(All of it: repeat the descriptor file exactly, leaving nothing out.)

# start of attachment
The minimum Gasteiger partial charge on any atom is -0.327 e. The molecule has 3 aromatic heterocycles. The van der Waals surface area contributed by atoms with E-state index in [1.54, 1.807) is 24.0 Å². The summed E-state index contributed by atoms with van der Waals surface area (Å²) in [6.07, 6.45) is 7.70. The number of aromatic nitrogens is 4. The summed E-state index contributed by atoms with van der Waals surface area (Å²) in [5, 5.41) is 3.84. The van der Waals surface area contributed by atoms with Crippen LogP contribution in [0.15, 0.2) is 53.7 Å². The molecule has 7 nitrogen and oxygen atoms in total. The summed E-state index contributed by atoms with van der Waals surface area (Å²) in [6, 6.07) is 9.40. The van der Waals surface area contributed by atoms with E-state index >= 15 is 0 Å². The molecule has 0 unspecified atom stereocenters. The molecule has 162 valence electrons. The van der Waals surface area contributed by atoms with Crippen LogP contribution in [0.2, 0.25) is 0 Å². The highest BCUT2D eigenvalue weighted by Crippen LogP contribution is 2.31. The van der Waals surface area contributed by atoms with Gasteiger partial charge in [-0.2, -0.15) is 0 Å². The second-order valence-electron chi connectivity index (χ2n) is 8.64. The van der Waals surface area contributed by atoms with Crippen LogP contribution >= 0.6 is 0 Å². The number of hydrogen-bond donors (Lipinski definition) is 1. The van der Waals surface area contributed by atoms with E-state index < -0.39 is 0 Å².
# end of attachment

The minimum Gasteiger partial charge on any atom is -0.327 e. The molecule has 3 aromatic heterocycles. The van der Waals surface area contributed by atoms with E-state index in [1.54, 1.807) is 24.0 Å². The summed E-state index contributed by atoms with van der Waals surface area (Å²) in [6.07, 6.45) is 7.70. The number of aromatic nitrogens is 4. The summed E-state index contributed by atoms with van der Waals surface area (Å²) in [5, 5.41) is 3.84. The van der Waals surface area contributed by atoms with Crippen LogP contribution in [0.15, 0.2) is 53.7 Å². The molecule has 7 nitrogen and oxygen atoms in total. The summed E-state index contributed by atoms with van der Waals surface area (Å²) in [6, 6.07) is 9.40. The van der Waals surface area contributed by atoms with E-state index >= 15 is 0 Å². The molecule has 0 unspecified atom stereocenters. The molecule has 162 valence electrons. The van der Waals surface area contributed by atoms with Crippen LogP contribution in [0.2, 0.25) is 0 Å². The highest BCUT2D eigenvalue weighted by Crippen LogP contribution is 2.31. The van der Waals surface area contributed by atoms with Gasteiger partial charge in [-0.2, -0.15) is 0 Å². The second-order valence-electron chi connectivity index (χ2n) is 8.64. The van der Waals surface area contributed by atoms with Crippen LogP contribution >= 0.6 is 0 Å². The number of hydrogen-bond donors (Lipinski definition) is 1. The van der Waals surface area contributed by atoms with E-state index < -0.39 is 0 Å².